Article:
Tuesday night in Brussels saw the latest instalment in the Great Greek Rescue drama which commenced two-and-a-half years ago.
Greece was patently insolvent in May 2010. European political leaders and the European Central Bank, against the advice of IMF officials, resisted the necessary decisions on debt restructuring. Greece had already accumulated unsustainable debts, since the economy had tanked, the deficit had soared and the banks were vulnerable.
Greece needed an immediate debt restructuring and the clear prospect of a successful exit from the mess created by Greek fiscal mismanagement. Instead, there was no debt relief: the funds lent to Greece went straight back out again to creditors of the Greek state and of the Greek banking system. This policy predictably ran out of road, resulting in a massive default of €100bn, the largest in history, on private holders of Greek sovereign bonds. But this second attempt at a resolution of the Greek crisis also failed, since the debt writedown was not enough.
Hence the third effort last week, which saw several manoeuvres designed to avoid an immediate financial collapse. More funds will be released by official lenders. There will be an extension of loan maturities and concessions on the interest rate. But two things are clear: the actions announced on Tuesday were reluctant and driven by the absence of an alternative. Greece was running out of cash. Moreover, there will be no decisive action to draw a line under the Greek debt crisis until the German election, scheduled for next September, is out of the way. This third deal to 'rescue' Greece will be followed in due course by a fourth.
Meanwhile, the Greek economy has weakened further and the government has little chance of achieving budget targets. Reform measures in areas like tax collection are overdue but cannot be expected to help in the short term. Only a full and final package of debt relief will bring the nightmare in Greece to an end.
The losses for lenders to Greece, as always in these circumstances, have already occurred and cannot be magicked away through pretending that Greek capacity to pay will suddenly begin to improve. The longer the crisis continues, the more that capacity will be impaired. About 70 per cent of total Greek sovereign debt is due to official lenders, including the eurozone rescue funds, eurozone governments, the IMF and the ECB. The pretence that these bodies cannot contemplate writedowns on their holdings of Greek debt lies at the heart of Tuesday's latest fudge.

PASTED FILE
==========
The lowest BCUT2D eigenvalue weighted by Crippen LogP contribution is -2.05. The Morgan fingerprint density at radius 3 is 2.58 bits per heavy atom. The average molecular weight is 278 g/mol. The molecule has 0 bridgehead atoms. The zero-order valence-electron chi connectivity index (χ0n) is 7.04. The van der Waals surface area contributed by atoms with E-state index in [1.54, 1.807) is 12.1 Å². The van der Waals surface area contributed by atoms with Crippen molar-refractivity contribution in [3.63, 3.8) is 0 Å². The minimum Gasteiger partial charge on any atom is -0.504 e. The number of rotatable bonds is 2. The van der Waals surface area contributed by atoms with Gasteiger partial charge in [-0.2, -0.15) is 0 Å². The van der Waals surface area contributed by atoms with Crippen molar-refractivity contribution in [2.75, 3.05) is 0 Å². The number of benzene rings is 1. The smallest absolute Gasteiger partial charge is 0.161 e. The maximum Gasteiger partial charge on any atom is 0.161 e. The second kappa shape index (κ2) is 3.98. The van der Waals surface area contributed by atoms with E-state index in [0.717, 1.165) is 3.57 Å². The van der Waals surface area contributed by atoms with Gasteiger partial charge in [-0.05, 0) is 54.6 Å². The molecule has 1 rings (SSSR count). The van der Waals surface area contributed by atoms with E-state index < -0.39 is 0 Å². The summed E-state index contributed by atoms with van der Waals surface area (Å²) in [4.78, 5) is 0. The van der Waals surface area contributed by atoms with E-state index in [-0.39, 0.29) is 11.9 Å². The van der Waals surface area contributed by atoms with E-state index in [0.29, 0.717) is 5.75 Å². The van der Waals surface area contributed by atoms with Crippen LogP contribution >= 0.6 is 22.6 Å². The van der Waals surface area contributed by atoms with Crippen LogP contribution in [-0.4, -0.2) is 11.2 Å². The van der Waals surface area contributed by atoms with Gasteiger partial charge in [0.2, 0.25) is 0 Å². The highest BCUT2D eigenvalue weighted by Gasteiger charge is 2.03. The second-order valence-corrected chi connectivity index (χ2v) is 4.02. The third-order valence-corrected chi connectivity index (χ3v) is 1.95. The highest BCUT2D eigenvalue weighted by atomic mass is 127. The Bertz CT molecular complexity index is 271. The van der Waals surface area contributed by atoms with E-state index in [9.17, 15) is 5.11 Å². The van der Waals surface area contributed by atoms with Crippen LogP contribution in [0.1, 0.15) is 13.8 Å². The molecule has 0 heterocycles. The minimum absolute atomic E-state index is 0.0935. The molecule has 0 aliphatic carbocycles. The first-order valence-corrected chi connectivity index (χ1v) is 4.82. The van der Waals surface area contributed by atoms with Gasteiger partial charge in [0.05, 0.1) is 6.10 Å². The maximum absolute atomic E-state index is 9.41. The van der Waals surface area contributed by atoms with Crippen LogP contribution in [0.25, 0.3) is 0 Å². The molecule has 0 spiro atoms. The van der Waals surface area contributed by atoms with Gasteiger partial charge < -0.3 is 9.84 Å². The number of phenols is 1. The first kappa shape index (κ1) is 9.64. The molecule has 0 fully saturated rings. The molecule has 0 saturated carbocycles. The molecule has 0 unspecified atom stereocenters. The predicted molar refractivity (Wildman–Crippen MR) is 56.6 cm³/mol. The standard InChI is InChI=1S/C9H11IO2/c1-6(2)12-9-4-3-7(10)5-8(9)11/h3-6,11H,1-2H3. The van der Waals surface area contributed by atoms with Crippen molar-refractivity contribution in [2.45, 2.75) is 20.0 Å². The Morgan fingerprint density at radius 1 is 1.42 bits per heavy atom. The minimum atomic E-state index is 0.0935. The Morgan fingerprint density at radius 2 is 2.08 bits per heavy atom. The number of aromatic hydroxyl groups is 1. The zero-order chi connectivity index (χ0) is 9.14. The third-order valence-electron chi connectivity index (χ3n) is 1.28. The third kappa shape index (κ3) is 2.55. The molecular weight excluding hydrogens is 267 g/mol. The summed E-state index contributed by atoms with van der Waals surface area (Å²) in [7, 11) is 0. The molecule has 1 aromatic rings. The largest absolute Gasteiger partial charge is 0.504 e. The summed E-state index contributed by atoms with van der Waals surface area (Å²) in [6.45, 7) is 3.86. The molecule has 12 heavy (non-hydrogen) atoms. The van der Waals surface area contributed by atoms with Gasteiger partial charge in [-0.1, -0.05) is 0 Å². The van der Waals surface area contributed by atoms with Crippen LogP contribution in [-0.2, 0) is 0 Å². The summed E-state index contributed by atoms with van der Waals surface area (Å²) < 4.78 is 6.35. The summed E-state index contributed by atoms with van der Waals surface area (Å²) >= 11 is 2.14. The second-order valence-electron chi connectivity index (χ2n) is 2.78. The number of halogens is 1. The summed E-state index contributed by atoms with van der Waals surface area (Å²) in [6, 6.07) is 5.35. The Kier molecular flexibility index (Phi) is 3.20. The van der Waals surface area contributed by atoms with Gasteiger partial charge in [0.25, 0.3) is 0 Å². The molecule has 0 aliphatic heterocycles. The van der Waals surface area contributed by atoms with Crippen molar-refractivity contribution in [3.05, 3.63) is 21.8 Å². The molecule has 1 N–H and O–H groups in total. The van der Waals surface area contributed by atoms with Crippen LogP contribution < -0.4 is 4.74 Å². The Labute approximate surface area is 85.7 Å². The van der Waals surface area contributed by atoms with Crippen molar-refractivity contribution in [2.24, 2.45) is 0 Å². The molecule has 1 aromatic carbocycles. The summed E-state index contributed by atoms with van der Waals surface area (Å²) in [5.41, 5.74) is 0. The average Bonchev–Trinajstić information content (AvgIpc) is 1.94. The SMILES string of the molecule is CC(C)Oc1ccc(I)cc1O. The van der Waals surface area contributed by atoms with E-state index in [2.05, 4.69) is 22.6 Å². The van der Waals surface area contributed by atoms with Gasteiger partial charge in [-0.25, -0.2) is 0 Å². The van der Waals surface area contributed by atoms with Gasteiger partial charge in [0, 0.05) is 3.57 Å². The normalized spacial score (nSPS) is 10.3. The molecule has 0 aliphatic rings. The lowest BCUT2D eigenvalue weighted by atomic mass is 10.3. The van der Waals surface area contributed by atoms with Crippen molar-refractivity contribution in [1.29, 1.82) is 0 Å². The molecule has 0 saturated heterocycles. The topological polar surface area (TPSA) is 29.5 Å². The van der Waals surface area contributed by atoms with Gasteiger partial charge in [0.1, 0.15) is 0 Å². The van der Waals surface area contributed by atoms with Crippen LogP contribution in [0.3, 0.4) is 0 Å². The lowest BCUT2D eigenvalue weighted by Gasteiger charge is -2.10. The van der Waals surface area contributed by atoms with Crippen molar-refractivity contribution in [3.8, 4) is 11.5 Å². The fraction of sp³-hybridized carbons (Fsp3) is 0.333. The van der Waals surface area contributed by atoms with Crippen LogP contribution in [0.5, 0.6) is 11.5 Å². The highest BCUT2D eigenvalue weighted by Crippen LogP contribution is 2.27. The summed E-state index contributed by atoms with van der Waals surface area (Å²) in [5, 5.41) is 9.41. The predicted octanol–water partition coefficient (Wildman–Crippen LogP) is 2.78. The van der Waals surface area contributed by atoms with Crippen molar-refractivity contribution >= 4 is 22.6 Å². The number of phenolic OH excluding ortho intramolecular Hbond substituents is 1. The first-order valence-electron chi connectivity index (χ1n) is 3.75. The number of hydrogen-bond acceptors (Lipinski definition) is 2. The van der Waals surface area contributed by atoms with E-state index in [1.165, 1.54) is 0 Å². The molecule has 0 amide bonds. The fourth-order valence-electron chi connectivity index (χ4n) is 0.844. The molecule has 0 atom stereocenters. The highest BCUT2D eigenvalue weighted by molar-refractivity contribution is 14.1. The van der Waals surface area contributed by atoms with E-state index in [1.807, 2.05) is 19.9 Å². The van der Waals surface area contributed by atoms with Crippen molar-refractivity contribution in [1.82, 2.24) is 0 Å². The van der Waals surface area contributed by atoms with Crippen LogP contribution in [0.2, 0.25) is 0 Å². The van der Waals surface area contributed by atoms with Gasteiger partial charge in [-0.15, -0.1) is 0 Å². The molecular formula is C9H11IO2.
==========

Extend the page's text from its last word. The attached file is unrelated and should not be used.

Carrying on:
One of the components in the fudge comes from the 'bonzer wheeze' school of international finance. About €30bn face value of Greek bonds remain in the hands of non-Greek private holders. They are worth only about €10bn at current market prices. The wheeze is to buy them back for €10bn and thus allow the Greeks to write off €20bn from the national debt. There are several snags with this approach. The first is that Greece does not have €10bn in cash, and no specific plans were announced on Tuesday to furnish this amount. Another risk is that the private holders (mainly hedge funds at this stage) might hold out for more, knowing that a writedown of official debt must come at some stage, at which point their bond values should rise. Significantly, the IMF's managing director, Christine Lagarde, hinted that successful execution of this debt buyback would be a requirement for continued IMF support, and this aspect of the deal has a December 13 deadline. The latest Greek deal, in other words, is not merely inadequate, it could unravel within a week or two.
The frustrations of the IMF with its adventures in Euroland have been unconcealed from the beginning. When the fund lends money to states unable to borrow elsewhere, it imposes strict conditions – for example, a requirement that the budget be brought back into balance fairly quickly. But it also insists on debt restructuring up front where that is needed, which means almost always. So the country getting IMF assistance receives an immediate reduction in the excessive debt burden which created the crisis in the first place, as well as interim financing for a few years. Legacy lenders to the state, and possibly the banks, get sizeable haircuts, enough to make the remaining debt sustainable. The country, suitably chastened by the experience, is given a decent chance of emerging from the crisis if it sticks to the agreed programme.